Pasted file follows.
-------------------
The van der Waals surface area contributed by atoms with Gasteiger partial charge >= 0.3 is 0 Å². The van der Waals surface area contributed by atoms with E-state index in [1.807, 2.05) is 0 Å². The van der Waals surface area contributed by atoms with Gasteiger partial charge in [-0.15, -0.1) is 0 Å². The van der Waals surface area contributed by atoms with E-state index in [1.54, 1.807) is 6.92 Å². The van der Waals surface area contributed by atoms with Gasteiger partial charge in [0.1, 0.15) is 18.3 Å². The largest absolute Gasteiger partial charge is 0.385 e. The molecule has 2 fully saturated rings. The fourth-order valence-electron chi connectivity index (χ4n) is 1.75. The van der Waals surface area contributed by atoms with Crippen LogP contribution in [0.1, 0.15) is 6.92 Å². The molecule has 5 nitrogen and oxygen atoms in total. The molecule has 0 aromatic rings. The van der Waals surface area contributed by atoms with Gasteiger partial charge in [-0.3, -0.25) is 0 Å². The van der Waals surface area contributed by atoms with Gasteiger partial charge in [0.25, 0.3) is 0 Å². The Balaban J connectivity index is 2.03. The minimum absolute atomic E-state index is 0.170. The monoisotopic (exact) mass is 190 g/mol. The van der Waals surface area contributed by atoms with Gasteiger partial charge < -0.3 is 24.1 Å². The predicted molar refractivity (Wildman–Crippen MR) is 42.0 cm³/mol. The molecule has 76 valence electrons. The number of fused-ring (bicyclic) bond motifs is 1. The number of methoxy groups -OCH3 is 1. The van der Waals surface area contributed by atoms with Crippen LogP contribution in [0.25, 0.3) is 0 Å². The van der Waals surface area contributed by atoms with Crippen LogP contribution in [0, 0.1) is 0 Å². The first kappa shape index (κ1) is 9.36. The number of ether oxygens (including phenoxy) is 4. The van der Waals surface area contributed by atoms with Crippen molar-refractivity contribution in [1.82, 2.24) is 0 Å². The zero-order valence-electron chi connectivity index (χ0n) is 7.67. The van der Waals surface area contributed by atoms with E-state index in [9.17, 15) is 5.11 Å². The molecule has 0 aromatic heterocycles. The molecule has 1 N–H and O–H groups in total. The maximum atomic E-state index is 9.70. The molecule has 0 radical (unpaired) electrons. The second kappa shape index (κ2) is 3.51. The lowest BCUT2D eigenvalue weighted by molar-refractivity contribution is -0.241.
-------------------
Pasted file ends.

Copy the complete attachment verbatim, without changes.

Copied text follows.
The van der Waals surface area contributed by atoms with Gasteiger partial charge >= 0.3 is 0 Å². The van der Waals surface area contributed by atoms with E-state index in [1.807, 2.05) is 0 Å². The van der Waals surface area contributed by atoms with Gasteiger partial charge in [-0.15, -0.1) is 0 Å². The van der Waals surface area contributed by atoms with E-state index in [1.54, 1.807) is 6.92 Å². The van der Waals surface area contributed by atoms with Gasteiger partial charge in [0.1, 0.15) is 18.3 Å². The largest absolute Gasteiger partial charge is 0.385 e. The molecule has 2 fully saturated rings. The fourth-order valence-electron chi connectivity index (χ4n) is 1.75. The van der Waals surface area contributed by atoms with Crippen LogP contribution in [0.1, 0.15) is 6.92 Å². The molecule has 5 nitrogen and oxygen atoms in total. The molecule has 0 aromatic rings. The van der Waals surface area contributed by atoms with Gasteiger partial charge in [-0.3, -0.25) is 0 Å². The van der Waals surface area contributed by atoms with Gasteiger partial charge in [0.25, 0.3) is 0 Å². The Balaban J connectivity index is 2.03. The minimum absolute atomic E-state index is 0.170. The monoisotopic (exact) mass is 190 g/mol. The van der Waals surface area contributed by atoms with Gasteiger partial charge < -0.3 is 24.1 Å². The predicted molar refractivity (Wildman–Crippen MR) is 42.0 cm³/mol. The molecule has 76 valence electrons. The number of fused-ring (bicyclic) bond motifs is 1. The number of methoxy groups -OCH3 is 1. The van der Waals surface area contributed by atoms with Crippen LogP contribution in [0.25, 0.3) is 0 Å². The van der Waals surface area contributed by atoms with Crippen LogP contribution in [0, 0.1) is 0 Å². The first kappa shape index (κ1) is 9.36. The number of ether oxygens (including phenoxy) is 4. The van der Waals surface area contributed by atoms with Crippen molar-refractivity contribution in [1.82, 2.24) is 0 Å². The zero-order valence-electron chi connectivity index (χ0n) is 7.67. The van der Waals surface area contributed by atoms with E-state index in [9.17, 15) is 5.11 Å². The molecule has 0 aromatic heterocycles. The molecule has 1 N–H and O–H groups in total. The maximum atomic E-state index is 9.70. The molecule has 0 radical (unpaired) electrons. The second kappa shape index (κ2) is 3.51. The lowest BCUT2D eigenvalue weighted by molar-refractivity contribution is -0.241.